Monday, October 21, 2019

Iris in Indiana: E.B. and Mary Williamson

by Jean Richter

Edward Bruce Williamson was born in 1877 on Marion, Indiana. His father Lent A. Williamson and an uncle founded the Wells County Bank in Bluffton, Indiana in 1888, where his father was president until 1918. His mother was Dorothea Kellerman Williamson. Bruce, as he was known to family and friends, graduated from Ohio State University in 1897, and then worked as Assistant Curator of Insects (his academic specialty) at the Carnegie Museum. He also taught high school science, and published numerous scientific articles on dragonflies, upon which (in addition to damselflies) he was a world-class authority.

He married Anna Tribolet in 1902, and the following year began working in his father's bank, first as a cashier, and then succeeding his father as president in 1918. The Williamsons had three foster daughters, Dorothea, Jane, and Mary.

E.B. Williamson (as he was known professionally), started growing irises soon after he married and obtained his home and garden in Bluffton. He began corresponding with J.N. Gerard regarding hybridizing irises, who gave him the rather astonishing advice that so many people had been breeding tall bearded iris that their potential for improvement was probably exhausted! At Gerard's suggestion, Williamson began breeding aril irises, probably the most difficult type of iris to grow in Indiana. Despite the difficulty, he was able to produce successful crosses with Iris susiana and Iris korolkowii. After a number of years, Morrison abandoned his hybridizing program with arils and gave his entire collection to hybridizer B.Y. Morrison. Charles Gersdorff, for many years the American Iris Society registrar, was impressed with some of Williamson's korolkowii hybrids and introduced them. Unfortunately, none are known to be extant today.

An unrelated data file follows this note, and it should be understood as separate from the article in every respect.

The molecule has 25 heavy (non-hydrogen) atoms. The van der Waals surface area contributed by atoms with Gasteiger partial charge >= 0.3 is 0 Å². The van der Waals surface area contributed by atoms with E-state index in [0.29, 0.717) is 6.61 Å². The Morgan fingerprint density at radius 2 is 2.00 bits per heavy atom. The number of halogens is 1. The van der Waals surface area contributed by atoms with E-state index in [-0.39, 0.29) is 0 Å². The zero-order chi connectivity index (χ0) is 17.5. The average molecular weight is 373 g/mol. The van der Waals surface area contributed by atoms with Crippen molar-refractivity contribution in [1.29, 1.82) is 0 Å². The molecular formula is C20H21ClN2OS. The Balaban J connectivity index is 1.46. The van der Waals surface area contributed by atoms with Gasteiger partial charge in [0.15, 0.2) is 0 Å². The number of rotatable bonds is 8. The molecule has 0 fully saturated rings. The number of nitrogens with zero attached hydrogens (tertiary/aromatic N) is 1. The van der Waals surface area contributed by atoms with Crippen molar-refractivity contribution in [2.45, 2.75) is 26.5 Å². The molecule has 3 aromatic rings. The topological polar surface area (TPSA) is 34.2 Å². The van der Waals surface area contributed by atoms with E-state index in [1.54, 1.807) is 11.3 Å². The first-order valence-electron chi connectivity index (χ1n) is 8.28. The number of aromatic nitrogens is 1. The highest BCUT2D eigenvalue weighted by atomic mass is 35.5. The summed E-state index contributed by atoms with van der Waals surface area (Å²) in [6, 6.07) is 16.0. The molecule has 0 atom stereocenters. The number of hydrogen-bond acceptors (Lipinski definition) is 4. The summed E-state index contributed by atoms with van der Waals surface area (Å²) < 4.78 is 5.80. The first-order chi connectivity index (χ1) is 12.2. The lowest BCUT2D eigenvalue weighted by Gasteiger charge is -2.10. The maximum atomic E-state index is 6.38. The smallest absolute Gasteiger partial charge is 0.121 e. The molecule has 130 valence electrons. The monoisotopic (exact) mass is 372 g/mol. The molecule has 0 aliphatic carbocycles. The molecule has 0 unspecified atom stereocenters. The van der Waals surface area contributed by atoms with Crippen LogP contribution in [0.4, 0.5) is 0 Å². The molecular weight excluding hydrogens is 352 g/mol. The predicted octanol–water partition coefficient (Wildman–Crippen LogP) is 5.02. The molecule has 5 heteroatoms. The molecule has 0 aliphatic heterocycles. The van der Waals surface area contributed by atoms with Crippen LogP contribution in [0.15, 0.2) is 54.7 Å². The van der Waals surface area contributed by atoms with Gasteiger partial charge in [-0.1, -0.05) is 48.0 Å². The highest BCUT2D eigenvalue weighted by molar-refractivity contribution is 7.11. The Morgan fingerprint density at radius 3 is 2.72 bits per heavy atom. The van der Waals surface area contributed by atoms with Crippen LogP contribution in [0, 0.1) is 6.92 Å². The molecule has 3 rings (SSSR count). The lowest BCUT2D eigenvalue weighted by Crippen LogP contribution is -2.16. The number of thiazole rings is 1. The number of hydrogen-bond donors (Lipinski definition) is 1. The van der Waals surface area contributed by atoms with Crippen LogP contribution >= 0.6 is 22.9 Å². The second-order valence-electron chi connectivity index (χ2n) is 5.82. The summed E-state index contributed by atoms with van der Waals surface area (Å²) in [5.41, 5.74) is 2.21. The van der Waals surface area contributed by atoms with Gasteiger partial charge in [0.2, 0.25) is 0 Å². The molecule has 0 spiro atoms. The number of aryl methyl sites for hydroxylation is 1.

Williamson had a very unorthodox hybridizing method, gathering pollen from multiple cultivars, mixing the pollen in small pillboxes, and then applying the pollen to the flowers of iris  he thought would be good parents. He was assisted in this by his daughters Mary and Jane, and he sometimes also hired local schoolchildren to assist if he had particularly large numbers of flowers to hybridize.

This method produced unique seedlings of bearded iris, but was not successful with beardless iris, as usually bees had pollinated the flowers before he could get to them. One instance in which he did not use mixed pollen in a cross was one between Louisiana iris species Iris fulva and what is now called Iris brevicaulis. The resulting variety 'Dorothea Williamson' (named after his mother) was one of the first Louisiana iris hybrids, and the first bred by an American. 'Dorothea Williamson' (or its close relations) now grows semi-wild in many areas of the U.S., including places where native Louisiana iris are not found (such as the eastern seaboard).

When E.B. Williamson began to sell iris in 1918, he established a nursery named Longfield Iris Farm (named after the name of his father's house in Bluffton). Two years later he entered into a partnership with hybridizer Paul Cook, who would later become one of the world's most distinguished hybridizers himself.

E.B. Williamson's fame as an iris hybridizer came not from aril or Louisiana iris, however, but from a tall bearded iris that radically changed course of iris development in the U.S. He made many crosses of the collected tall bearded iris 'Amas.' Of all these crosses only a few yielded pods, and only one contained a seed - the largest bearded iris seed he had ever seen. From this seed grew the plant he introduced as 'Lent A. Williamson' after his father in 1918. This iris was one of the first tetraploid iris (four sets of chromosones) produced in the U.S., and an important advancement (nearly all modern tall bearded iris are tetraploid). Many hybridizers used this iris to create their own tetraploid iris, leading to it being called the "great progenitor."